Samsung today announced the launch of NX10 – its first foray into the mirror-less interchangeable lens camera segment. The Samsung NX10 has the heart of a DSLR embedded inside the compact frame of a digital camera, successfully integrating the APS-C size CMOS sensor with a mirrorless interchangeable lens, in a small, light and ergonomically designed body that ensure maximum portability for users. With the launch of its flagship, next generation NX10 camera model, Samsung is looking to establish itself as an innovator in Digital Still Camera market.
The NX10 incorporates a fast and decisive auto focus (AF), 14.6 MP APS-C size CMOS sensor and unique, large 3.0” AMOLED screen, allowing users to easily view their images, even in bright sunlight. The NX10 ensures users never miss a moment, as the new DRIMe II Pro engine and advanced AF algorithm, provide ultra fast AF speed with the higher precision of contrast AF. And consumers are not just limited to taking shots but can also tell their own stories in video format with HD movie recording (H.264 codec).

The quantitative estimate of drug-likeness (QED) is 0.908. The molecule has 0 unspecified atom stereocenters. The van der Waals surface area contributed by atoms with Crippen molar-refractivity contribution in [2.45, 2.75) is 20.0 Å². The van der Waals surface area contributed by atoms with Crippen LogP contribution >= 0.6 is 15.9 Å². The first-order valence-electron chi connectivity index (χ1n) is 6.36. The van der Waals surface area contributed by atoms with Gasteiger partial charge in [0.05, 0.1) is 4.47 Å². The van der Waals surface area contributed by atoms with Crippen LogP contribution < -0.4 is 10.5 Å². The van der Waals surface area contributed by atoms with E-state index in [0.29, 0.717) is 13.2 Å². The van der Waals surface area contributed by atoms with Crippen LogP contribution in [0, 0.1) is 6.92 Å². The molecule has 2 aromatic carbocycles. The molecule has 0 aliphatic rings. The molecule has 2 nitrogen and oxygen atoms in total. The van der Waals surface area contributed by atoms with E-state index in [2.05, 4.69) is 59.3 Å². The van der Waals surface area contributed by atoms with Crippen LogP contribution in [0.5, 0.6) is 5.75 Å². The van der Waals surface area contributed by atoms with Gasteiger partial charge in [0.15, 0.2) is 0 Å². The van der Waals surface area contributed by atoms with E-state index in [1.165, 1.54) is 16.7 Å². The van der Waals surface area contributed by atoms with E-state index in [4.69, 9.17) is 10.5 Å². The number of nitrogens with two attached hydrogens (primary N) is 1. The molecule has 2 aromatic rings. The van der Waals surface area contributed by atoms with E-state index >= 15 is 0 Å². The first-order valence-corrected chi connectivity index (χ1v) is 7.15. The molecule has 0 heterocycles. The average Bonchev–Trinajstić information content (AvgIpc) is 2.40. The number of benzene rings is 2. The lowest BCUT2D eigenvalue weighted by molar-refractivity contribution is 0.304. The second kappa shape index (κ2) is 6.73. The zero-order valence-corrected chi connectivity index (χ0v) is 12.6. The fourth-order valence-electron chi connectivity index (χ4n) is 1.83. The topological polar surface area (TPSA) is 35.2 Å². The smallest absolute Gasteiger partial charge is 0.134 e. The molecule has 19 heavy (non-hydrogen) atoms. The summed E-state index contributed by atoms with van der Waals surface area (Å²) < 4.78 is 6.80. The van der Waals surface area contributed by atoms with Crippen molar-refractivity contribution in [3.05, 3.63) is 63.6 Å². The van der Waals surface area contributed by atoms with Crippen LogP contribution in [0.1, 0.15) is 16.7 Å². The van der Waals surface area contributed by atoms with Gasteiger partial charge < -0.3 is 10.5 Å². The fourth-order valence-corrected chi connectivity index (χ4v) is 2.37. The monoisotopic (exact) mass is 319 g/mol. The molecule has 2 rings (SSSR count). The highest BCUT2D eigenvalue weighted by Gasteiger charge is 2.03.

The 3.0” AMOLED screen facilitates by providing easier viewing in bright sunshine or at acute viewing angles, meaning users no longer need to shield their screen with their hand. The AMOLED screen also provides 30,000 times faster response rate than conventional LCDs, has lower power consumption and a higher contrast ratio – 100,000:1 vs. 500:1.
The NX10 also contains a range of intelligent features to put professional quality images within reach of the amateur photographer. The NX10 incorporates in-depth manual controls and a Smart Auto function which automatically detects the surrounding environment of the shot, selecting the right shoot mode and a Smart Range feature that enables the user to vividly express both bright areas and dark areas in the same frame. It even senses when the user brings the camera close to their face to look through the viewfinder, and puts the AMOLED screen on standby to conserve power. The NX10’s Supersonic Dust Reduction system keeps those dust particles clear of the image sensor that can often impair an image.
Publish date: June 25, 2010 4:59 pm| Modified date: December 18, 2013 6:26 pm